Popular Referendum of the UN General Assembly: For the Restructuring of the Global Economy


The Brandt Commission's proposals fall into two broad areas – an Emergency Programme for the world's poorest nations launched by a summit of world leaders (Summit of Government Leaders: For an Emergency Relief Program), and a plan for restructuring the international economy. This section explains the rationale and delineates the measures involved in the plan for restructuring the global economy.

In addition to launching the international relief programme, the conference of world leaders would also discuss the broader question of how the Emergency Programme and global development in general, can be supported by international monetary, financial, and trade policy.

"The start on reform of the international economic system must concentrate on:

• steps toward an effective international monetary and financial system, in which all parties can participate more fully

• acceleration of efforts to improve developing countries' conditions of trade in commodities and manufactures" (N-S, 277)

The discussion among these leaders would not be binding in any fashion. It would simply provide a new focus on current world economic problems, generate ideas about reforming the global economy, and settle the parameters and format for such discussion. These talks would help strike a balance between what is necessary and what is feasible, so that the world community has a clearer understanding of the major dimensions of the international economy, its inherent problems, and how they might be addressed. The conference of international leaders would offer possible solutions and forge commitments, set guidelines for detailed negotiations through international agencies, propose a timetable for results to be reached, and offer these recommendations to the UN General Assembly.


On the basis of the Emergency Programme for international relief by the conference of world leaders and their recommendations for global economic restructuring, the United Nations, its agencies, and numerous guests would begin their own review of the international economy. The Brandt Commission called for a:

"Global Round of Negotiations on international economic cooperation for development, with the UN General Assembly playing a central role, assisted by a small, representative and efficient negotiating and overviewing body, with representation at a high level of political stature and professional competence" (CC, 151).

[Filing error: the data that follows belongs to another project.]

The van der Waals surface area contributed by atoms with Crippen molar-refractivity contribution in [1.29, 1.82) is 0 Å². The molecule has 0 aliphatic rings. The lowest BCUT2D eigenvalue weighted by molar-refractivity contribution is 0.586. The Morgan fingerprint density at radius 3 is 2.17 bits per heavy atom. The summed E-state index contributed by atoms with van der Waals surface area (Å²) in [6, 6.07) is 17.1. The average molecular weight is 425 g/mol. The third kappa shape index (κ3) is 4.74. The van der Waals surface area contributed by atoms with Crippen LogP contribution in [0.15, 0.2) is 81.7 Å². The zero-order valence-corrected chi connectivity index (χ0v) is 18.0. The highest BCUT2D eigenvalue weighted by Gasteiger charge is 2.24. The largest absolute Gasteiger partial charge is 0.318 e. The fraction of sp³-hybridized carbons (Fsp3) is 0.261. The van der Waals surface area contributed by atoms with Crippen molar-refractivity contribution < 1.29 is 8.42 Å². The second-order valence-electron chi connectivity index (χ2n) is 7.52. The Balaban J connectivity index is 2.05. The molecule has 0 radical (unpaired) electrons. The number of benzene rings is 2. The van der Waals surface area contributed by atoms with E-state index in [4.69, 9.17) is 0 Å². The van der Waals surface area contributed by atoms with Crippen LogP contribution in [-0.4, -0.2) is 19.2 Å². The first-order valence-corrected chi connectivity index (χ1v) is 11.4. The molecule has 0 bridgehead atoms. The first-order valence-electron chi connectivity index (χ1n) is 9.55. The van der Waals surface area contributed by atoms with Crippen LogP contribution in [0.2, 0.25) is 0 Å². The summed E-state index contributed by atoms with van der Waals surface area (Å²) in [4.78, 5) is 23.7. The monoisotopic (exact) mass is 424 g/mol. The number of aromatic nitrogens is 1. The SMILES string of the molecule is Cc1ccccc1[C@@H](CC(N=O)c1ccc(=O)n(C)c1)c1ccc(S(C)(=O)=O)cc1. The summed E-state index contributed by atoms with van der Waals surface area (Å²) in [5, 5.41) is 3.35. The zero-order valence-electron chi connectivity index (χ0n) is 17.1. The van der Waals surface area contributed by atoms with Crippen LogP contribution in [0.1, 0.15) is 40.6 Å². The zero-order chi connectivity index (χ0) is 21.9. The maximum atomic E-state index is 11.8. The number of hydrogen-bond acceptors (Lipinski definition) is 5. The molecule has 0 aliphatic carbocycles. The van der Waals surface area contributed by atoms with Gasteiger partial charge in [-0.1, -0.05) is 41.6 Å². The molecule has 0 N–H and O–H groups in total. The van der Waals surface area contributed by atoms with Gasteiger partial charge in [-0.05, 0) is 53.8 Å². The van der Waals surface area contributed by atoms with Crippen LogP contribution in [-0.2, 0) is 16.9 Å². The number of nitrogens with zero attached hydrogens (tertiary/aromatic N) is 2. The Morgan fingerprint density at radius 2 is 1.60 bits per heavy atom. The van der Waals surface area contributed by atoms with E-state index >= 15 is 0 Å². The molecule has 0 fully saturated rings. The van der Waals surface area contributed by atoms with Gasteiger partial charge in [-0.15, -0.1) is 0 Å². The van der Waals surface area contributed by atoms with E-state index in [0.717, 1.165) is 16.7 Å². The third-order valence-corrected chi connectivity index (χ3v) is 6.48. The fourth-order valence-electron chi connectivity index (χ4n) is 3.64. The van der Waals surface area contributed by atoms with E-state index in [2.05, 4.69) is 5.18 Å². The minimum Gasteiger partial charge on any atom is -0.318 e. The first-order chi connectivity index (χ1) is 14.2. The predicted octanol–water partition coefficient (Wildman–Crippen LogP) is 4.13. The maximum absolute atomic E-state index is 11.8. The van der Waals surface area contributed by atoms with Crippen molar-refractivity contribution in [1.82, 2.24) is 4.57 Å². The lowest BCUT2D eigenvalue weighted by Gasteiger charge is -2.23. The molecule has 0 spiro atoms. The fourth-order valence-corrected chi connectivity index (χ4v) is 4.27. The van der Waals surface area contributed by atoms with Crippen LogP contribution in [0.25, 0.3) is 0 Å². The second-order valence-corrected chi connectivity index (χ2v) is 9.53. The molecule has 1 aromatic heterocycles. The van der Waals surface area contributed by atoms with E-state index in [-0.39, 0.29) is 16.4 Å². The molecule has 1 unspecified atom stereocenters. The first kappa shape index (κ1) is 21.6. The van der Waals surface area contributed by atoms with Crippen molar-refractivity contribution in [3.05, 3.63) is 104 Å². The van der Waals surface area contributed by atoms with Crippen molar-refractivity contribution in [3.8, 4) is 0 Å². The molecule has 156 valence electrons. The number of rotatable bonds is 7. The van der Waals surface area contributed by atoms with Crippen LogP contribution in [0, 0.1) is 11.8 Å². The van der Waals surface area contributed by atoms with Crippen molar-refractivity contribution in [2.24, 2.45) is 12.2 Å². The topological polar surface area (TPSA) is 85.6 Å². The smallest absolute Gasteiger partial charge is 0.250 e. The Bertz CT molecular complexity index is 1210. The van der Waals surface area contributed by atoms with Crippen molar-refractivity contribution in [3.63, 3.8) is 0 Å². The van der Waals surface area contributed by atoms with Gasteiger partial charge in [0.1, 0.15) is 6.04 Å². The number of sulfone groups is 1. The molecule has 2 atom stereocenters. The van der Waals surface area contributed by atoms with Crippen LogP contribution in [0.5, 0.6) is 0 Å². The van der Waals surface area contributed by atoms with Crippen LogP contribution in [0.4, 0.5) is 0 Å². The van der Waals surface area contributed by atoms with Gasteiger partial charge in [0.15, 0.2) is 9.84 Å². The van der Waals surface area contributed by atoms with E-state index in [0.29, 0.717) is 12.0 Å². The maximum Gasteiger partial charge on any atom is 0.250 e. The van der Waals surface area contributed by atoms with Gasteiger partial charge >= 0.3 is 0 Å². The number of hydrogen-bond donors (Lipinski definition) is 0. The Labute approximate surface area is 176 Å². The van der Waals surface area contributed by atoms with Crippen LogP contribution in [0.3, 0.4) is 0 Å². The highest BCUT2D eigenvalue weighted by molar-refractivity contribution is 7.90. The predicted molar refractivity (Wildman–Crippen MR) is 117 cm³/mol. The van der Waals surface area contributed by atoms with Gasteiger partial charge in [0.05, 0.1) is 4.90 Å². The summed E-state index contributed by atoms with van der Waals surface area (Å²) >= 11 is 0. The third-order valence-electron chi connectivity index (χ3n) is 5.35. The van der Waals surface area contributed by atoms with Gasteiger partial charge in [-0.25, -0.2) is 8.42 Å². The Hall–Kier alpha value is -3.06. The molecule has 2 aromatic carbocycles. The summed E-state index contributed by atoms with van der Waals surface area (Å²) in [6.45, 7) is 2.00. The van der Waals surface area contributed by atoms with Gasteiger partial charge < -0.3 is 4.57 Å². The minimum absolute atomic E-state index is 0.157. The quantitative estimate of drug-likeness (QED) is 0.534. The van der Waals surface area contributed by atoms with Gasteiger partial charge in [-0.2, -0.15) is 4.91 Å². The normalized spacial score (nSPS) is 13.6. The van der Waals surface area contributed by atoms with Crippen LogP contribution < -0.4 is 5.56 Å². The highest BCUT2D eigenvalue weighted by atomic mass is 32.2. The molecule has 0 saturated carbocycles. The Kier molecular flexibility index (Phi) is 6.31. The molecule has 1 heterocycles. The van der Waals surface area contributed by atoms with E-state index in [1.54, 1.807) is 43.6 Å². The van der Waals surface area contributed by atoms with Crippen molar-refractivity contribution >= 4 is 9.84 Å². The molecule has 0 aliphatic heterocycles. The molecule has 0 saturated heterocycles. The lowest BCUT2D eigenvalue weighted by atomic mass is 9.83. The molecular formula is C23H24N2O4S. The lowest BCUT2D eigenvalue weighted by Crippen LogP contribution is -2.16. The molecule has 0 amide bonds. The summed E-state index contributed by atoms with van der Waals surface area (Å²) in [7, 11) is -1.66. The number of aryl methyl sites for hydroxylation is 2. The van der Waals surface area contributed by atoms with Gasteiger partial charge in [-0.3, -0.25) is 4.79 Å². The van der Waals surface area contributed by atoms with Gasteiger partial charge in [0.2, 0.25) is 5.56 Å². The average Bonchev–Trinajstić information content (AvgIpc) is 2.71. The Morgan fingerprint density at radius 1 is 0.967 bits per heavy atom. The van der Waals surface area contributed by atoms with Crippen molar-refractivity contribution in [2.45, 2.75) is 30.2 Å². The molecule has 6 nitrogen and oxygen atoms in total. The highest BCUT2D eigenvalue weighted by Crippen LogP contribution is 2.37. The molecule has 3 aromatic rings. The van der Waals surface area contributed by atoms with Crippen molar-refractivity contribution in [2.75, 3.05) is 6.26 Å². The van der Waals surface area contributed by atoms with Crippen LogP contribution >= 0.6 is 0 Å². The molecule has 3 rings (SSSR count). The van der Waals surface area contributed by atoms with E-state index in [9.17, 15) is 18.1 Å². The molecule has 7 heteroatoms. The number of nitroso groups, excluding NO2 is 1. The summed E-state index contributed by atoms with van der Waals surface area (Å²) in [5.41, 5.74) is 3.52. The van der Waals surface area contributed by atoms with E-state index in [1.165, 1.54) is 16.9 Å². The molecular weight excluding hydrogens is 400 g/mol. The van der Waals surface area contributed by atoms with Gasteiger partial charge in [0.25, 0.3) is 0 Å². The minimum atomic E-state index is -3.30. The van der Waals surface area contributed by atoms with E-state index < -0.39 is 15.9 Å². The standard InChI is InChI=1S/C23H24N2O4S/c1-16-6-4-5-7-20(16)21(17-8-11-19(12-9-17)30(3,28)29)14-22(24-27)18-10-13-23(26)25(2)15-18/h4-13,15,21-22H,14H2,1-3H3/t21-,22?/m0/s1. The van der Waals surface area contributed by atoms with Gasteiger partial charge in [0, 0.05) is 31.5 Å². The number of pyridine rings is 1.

"We believe that the UN General Assembly, being the most representative body in the international system, should play a central role in global negotiations and that this need not be inconsistent with respect for the role and competence of the specialized agencies" (CC, 147-48).

Under the watch of these high-level leaders, the UN would have the task of guiding the reformation of the international economy. The United Nations General Assembly would also host a multilateral referendum for all sectors of society, including representatives of governments, major corporations, private capital banks, central banks, the World Bank, the IMF, the World Trade Organization, and other international institutions, as well as representative input from non-governmental organizations, civic, and regional groups from across the world.

Arranging an effective conference of this magnitude may seem an improbable and unwieldy task, but sooner or later it must be created if the international economic system is to be genuinely responsive to the needs of the world's people. As the Brandt Commission noted:

"Negotiations would thus take place in smaller, but self-chosen groups; but any agreements should be endorsed, after full discussion, by the plenary session. Our world society has grown to the point where we must now consciously apply to its institutions, particularly its decision-making ones, the principles of the Committee system" (N-S, 263-264).

[The 1992 United Nations Conference on Environment and Development in Rio and the 2002 World Summit on Sustainable Development in Johannesburg are precedents for such a 'global town meeting' of government leaders, business representatives, and members of civil society. No international referendum, such as a Global People's Assembly with UN affiliation, has been organized.]